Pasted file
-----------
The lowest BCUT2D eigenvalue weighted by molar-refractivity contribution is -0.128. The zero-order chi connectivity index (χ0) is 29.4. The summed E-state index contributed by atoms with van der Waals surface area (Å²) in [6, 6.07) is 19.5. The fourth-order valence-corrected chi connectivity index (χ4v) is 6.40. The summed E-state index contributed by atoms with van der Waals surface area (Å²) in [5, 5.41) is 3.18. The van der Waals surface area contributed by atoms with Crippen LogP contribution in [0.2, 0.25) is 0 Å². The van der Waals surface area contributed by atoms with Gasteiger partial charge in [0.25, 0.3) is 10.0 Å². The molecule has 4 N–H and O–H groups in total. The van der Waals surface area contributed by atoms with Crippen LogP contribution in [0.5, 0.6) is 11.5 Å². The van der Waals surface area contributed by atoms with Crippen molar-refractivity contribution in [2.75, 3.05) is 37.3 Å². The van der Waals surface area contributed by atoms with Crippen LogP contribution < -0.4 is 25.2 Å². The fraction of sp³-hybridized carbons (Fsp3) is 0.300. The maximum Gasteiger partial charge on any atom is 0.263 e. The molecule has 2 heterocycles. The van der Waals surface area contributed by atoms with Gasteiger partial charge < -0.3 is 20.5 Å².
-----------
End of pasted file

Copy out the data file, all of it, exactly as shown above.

The lowest BCUT2D eigenvalue weighted by molar-refractivity contribution is -0.128. The zero-order chi connectivity index (χ0) is 29.4. The summed E-state index contributed by atoms with van der Waals surface area (Å²) in [6, 6.07) is 19.5. The fourth-order valence-corrected chi connectivity index (χ4v) is 6.40. The summed E-state index contributed by atoms with van der Waals surface area (Å²) in [5, 5.41) is 3.18. The van der Waals surface area contributed by atoms with Crippen LogP contribution in [0.2, 0.25) is 0 Å². The van der Waals surface area contributed by atoms with Gasteiger partial charge in [0.25, 0.3) is 10.0 Å². The molecule has 4 N–H and O–H groups in total. The van der Waals surface area contributed by atoms with Crippen LogP contribution in [0.5, 0.6) is 11.5 Å². The van der Waals surface area contributed by atoms with Crippen molar-refractivity contribution in [2.75, 3.05) is 37.3 Å². The van der Waals surface area contributed by atoms with Crippen LogP contribution < -0.4 is 25.2 Å². The fraction of sp³-hybridized carbons (Fsp3) is 0.300. The maximum Gasteiger partial charge on any atom is 0.263 e. The molecule has 2 heterocycles. The van der Waals surface area contributed by atoms with Gasteiger partial charge < -0.3 is 20.5 Å².